Genetic progress in poultry species for meat production has contributed to the consistent growth in world production of poultry meat. The poultry species have a number of advantages over the larger species used for meat production. It is possible to maintain large pedigreed populations and use their high reproductive rates to transfer genetic progress to the production generations in less than five years. These populations continue to maintain high heritabilities despite, in some cases, prolonged selection. The history of selection progress in broiler chickens (Gallus gallus domesticus) is reviewed and compared with rates of progress in the duck (Anas platyrhyncos) and the turkey (Meleagris gallopavo).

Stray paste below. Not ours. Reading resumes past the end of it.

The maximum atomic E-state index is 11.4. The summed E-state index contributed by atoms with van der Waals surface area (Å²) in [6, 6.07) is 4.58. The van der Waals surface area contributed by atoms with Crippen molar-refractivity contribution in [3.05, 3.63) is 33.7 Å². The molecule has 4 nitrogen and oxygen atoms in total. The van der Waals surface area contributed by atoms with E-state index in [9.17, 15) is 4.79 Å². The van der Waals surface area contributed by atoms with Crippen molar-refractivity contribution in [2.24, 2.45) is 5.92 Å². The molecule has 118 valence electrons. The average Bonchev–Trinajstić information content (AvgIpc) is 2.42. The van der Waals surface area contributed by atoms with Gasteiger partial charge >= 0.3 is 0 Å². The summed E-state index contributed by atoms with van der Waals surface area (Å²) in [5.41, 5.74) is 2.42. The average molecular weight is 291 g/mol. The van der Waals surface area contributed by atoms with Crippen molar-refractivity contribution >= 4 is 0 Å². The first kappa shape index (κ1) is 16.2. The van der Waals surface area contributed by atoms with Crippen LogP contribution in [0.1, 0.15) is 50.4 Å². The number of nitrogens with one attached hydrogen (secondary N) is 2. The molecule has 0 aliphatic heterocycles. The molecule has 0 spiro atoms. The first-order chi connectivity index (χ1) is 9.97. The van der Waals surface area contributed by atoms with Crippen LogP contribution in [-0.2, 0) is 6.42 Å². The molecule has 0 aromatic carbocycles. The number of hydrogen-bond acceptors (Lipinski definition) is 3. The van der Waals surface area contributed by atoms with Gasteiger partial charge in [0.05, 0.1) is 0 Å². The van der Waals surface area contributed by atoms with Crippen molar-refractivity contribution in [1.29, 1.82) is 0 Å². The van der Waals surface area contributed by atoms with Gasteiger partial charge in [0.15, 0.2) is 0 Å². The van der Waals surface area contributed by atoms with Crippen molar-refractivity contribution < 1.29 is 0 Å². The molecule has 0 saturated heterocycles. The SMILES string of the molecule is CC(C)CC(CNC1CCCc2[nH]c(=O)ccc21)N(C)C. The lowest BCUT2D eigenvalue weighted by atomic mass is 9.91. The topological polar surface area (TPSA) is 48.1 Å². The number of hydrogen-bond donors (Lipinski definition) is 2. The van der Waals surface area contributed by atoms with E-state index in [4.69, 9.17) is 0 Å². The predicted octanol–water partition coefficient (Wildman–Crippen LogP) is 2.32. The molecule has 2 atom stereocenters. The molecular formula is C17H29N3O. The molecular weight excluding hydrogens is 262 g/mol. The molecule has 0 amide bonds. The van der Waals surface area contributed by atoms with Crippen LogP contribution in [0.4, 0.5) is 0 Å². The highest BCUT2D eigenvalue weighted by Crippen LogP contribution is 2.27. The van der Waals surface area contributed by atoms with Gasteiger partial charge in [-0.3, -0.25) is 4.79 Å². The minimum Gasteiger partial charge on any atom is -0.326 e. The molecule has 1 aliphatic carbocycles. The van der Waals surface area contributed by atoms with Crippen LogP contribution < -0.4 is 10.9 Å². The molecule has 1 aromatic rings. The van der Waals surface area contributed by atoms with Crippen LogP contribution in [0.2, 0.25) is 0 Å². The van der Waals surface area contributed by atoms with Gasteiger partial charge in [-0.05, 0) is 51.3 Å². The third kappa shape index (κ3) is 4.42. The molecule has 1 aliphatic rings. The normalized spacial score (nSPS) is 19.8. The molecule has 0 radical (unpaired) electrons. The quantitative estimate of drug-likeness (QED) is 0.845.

The rates of genetic change for production traits such as growth, feed efficiency and yield have changed the physiology of the birds. Changes in selection criteria have been made to improve the robustness of the production stock. This allows them to perform well in a wider range of environments. These have been combined with improved definitions of the optimum environments for the birds to minimise any impact on welfare and health. This paper describes examples of selection in the broiler chicken aimed at improving skeletal quality and resistance to ascites. A number of the factors influencing future selection criteria are discussed. Breeding programmes have adapted to respond quickly to adverse genetic correlated responses. The need to combine selection for a large number of traits requires that the programmes are very efficient and use the best statistical techniques available for multivariate breeding value estimation.